How theatre helped the women's suffrage movement succeed.
Professor Katharine Cockin
In February 1918, 8.4 million women in Britain over the age of 30 were given the right to vote. One Essex researcher has helped uncover lost stories about the role of theatre in the women’s suffrage movement.
Edith Craig (1869-1947) was a prolific theatre director who trained as an actor and costumier at London’s Lyceum Theatre.
She became involved with the women’s suffrage movement, organising street processions, selling newspapers on the street, and directing plays with the Actresses’ Franchise League and the Pioneer Players Theatre society which she founded.
Performances of suffrage-based plays were a rallying point for suffragists and suffragettes, communicated their arguments to a wider audience and brought in vital funds.
Professor Katharine Cockin from our Department of Literature, Film, and Theatre Studies, joined Essex in October 2017. She has spent nearly thirty years researching women’s suffrage theatre and her many publications include two biographies of Edith Craig.
Plays served several purposes for the women’s suffrage movement, including the opportunity to speak to the public.
“They wanted to persuade the audience to join up,” explains Professor Cockin, “so a lot of the stories are ‘conversion narratives’, where a suffrage activist converts an initially anti-suffrage character.
“Edith Craig was interviewed by one of the women’s suffrage newspapers and said ‘one play is worth a hundred speeches’. She was convinced of the power of theatre.”
There’s evidence she was right. One play, A Pageant of Great Women written by Cicely Hamilton, was performed across the country between 1909 and 1912, including Ipswich, close to our Colchester Campus, on 20 October 1910. Newspaper reviews described large crowds of cheering women and one performance in Sunderland alone attracted an audience of 2,000.
Those audiences brought another benefit: funding. Sales of tickets, souvenir programmes, photographs of the leading actors and copies of the published play all helped fund women’s suffrage organisations’ activities, from printing promotional material to paying costs arising from militant suffragettes’ law-breaking and prison sentences.
The plays also empowered activists. In A Pageant of Great Women the character of Woman argues for the vote by describing the achievements of a parade of up to 90 ‘great women from history’. These historical figures were played by suffrage activists, not professional actors.
“Taking part in the play was transformational,” says Professor Cockin. “One advert asking people to get involved at Beckenham says ‘Come to the public hall, Beckenham, and realise your beliefs that women have been great!’.”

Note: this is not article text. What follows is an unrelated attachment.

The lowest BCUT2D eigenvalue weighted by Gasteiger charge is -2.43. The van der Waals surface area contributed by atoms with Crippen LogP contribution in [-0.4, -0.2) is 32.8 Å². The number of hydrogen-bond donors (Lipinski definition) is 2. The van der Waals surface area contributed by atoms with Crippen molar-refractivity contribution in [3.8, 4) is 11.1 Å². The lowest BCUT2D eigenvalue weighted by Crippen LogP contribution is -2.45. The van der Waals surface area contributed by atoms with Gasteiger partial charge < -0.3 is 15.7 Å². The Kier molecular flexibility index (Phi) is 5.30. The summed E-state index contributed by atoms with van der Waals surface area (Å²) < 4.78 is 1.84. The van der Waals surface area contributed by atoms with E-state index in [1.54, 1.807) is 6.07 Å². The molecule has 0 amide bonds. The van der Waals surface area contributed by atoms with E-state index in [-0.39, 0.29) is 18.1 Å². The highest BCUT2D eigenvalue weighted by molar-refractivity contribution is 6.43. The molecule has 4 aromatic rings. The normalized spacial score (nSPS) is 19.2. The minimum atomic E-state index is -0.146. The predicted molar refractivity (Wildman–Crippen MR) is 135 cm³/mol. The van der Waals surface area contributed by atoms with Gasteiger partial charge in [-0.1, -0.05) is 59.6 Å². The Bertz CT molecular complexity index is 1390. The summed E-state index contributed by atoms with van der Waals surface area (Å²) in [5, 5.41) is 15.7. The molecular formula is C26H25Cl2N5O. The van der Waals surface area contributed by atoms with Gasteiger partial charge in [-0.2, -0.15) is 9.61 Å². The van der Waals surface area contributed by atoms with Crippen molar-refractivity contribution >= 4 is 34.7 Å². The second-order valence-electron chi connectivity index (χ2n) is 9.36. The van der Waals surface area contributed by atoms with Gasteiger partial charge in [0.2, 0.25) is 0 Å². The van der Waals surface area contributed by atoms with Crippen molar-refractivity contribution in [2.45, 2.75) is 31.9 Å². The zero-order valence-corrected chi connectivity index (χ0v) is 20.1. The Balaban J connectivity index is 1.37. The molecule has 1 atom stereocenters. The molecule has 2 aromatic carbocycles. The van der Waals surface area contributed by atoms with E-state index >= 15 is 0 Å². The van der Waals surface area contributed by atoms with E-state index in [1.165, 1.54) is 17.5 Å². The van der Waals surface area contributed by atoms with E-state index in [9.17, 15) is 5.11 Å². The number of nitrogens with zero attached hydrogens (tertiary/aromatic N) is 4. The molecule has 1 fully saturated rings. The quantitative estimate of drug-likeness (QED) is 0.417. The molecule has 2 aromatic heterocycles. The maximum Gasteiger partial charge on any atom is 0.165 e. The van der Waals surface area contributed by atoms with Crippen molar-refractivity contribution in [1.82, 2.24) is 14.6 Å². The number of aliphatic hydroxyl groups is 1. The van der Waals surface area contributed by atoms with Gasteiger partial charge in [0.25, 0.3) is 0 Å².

“[Edith Craig] was convinced of the power of theatre.”
Professor Cockin’s interest in Craig started in 1989 during her PhD, when she learned about the National Trust’s collection of documents relating to Craig at Smallhythe Place in Kent, the former home of Craig’s mother, Victorian actress Ellen Terry.
Professor Cockin said: “I was interested in political theatre and here was a fascinating archive that needed to be worked on.”
With AHRC funding she produced an online description catalogue of the National Trust’s Ellen Terry and Edith Craig archive of over 20,000 documents. That catalogue enabled much of the collection to be loaned to the British Library, bringing it to a wider audience.
Thanks to Professor Cockin’s follow-up AHRC-funded project, Theatrical Ancestors – a database of more than 34,000 theatrical records – you can find out if members of your family were involved in Victorian and Edwardian theatre.
Three decades on, while researching her most recent book, Edith Craig and the Theatres of Art (2017), Professor Cockin made exciting new discoveries in Craig’s papers, including a previously unknown musical score by composer Dame Ethel Smyth, and evidence that James Joyce wanted Craig to direct his play, Exiles.
“We’re still discovering things - there’s more to learn about women’s suffrage theatre, the part it played in publicising the arguments and persuading audiences, as well as inspiring artists and writers in the period before the First World War and the most well-known phase of the modernist movement.”
In 2018 Professor Cockin will be giving a keynote talk at the People’s History Museum, Manchester on 10 March and talks at Jaywick Martello Tower on 26 October and Essex Record Office on 6 and 13 November as the centenary of women’s enfranchisement is marked.